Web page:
KARACHI June 27: While the city’s power supply situation worsened on Monday with the tripping of the nuclear power plant, the Karachi Electric Supply Company management continued to blame protesting workers for causing damage to the plant and law-enforcers for being “reluctant to act”.
The Karachi Nuclear Power Plant (Kanupp), which supplies 80 megawatts to the power utility, stopped working after repeated tripping of Baldia-Mauripur and Baldia-Kanupp circuits, said the KESC management while holding the ‘union miscreants’ for causing the failure.
However, KESC workers rejected the management charges, asked the government to take notice of the situation and demanded setting up of a judicial commission to fix the responsibility for the power crisis.
The KESC spokesperson said that staff reopened the utility’s head offices on Monday with “reluctant help of police personnel”.
It was after much persuasion that the police provided vans to escort the management employees into the head offices.
At some other spots, police did not even move when unionists attacked and injured employees and scared away consumers coming to lodge their complaints, the KESC spokesperson said.
The “union miscreants” allegedly caused tripping of Baldia-Mauripur circuit four times as no fault was found there, the official said.
Kanupp-Baldia circuits (No 1 and 2) were also caused to trip more than once. This frequent tripping of circuits linked to the nuclear power plant finally rendered Kanupp to trip and go offline. The KESC maintenance teams attended 29 locations of 220-KV Baldia-Mauripur circuit but the “union miscreants” intercepted them and forced them to stop work at gunpoint, the spokesperson of the power utility alleged.
The official also alleged that the “union miscreants” under a planned sabotage caused tripping of CCPP to KCR-2 circuit in Korangi, which rendered a gas turbine in the 220-combined cycle power plant out of work, and the 220kv KCR-Lalazar-2 circuit. The KESC said that the sabotage was aimed at prolonging the duration of power outages.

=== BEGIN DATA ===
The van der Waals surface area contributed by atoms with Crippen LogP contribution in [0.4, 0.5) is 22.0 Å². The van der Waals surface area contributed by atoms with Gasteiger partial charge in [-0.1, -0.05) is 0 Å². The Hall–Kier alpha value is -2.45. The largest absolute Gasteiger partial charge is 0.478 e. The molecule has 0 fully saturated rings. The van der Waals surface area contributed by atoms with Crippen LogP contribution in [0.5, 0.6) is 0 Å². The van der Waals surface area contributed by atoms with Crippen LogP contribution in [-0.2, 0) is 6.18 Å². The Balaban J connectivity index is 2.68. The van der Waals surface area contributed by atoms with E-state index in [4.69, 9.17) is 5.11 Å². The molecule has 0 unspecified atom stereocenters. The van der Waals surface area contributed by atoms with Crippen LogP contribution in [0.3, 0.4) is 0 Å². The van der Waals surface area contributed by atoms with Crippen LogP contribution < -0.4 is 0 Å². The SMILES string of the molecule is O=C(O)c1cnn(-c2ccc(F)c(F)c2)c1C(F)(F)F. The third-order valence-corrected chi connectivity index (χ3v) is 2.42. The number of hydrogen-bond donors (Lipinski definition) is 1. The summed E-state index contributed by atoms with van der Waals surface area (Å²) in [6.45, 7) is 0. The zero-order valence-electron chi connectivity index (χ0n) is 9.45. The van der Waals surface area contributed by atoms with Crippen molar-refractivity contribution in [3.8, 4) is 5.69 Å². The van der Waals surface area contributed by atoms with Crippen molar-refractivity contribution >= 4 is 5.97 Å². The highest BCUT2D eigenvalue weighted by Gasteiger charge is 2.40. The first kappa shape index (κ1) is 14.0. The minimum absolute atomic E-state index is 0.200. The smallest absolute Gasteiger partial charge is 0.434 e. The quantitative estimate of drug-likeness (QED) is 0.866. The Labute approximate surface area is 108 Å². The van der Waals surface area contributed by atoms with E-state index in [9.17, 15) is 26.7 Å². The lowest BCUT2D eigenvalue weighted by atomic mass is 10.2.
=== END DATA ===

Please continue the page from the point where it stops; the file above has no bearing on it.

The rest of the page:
The management warned that the KESC would have no choice but to shut down its operations if it was forced to stop work through sheer use of muscle power and planned sabotage. In this scenario, the responsibility would lie on the government and its law-enforcement machinery, the management said.
However, KESC workers said the management was “staging” such acts through “unpopular elements posing as union workers”.
They asked the government to ask the management to provide the details of KESC’s power generation and electricity and fuel purchase from other sources on a daily basis.
The KESC workers’ solidarity committee staged a protest rally to reiterate its demand for setting up a high-powered judicial commission for fixing responsibility of persisting power crisis in Karachi.
The committee said that inefficiency and negligence of KESC management had caused electricity shortfall in the city.
The solidarity committee comprising various labour and trade unions with the support of civil society organisations staged a protest demonstration outside the Karachi Press Club for the restoration of services of over 4,000 KESC employees.
The workers said that it was a pity that they had been staging protests for last 50 days against anti-labour steps of the KESC management, which was adamant to continue without solving the problems of the workers, but no one at the helm of affairs had come to their rescue.
The labour leaders lamented the situation that KESC management in order to illegally pressurise the protesting workers had stopped their salary for two months and dismissed over 300 KESC workers.
They condemned the recent termination of service of KESC Labour Union chairman Mohammad Akhlaq Khan.
They said that a written agreement signed at the time of KESC privatisation had been violated by the management but the government was not taking due notice of such anti-people stance of the management.
They urged the government to play its due role and use its authority for resolving issues between KESC management and workers through talks.
Fareed Awan, Habib Junaidi, Liaquat Sahi, Manzoor Razi, Noor Mohammad, Saeed Baloch, Asad Butt, Sheikh Majeed, Lateef Mughal, Aslam Samoo, Ayub Qureshi, Raheel Iqbal and Shaukat Iqbal spoke.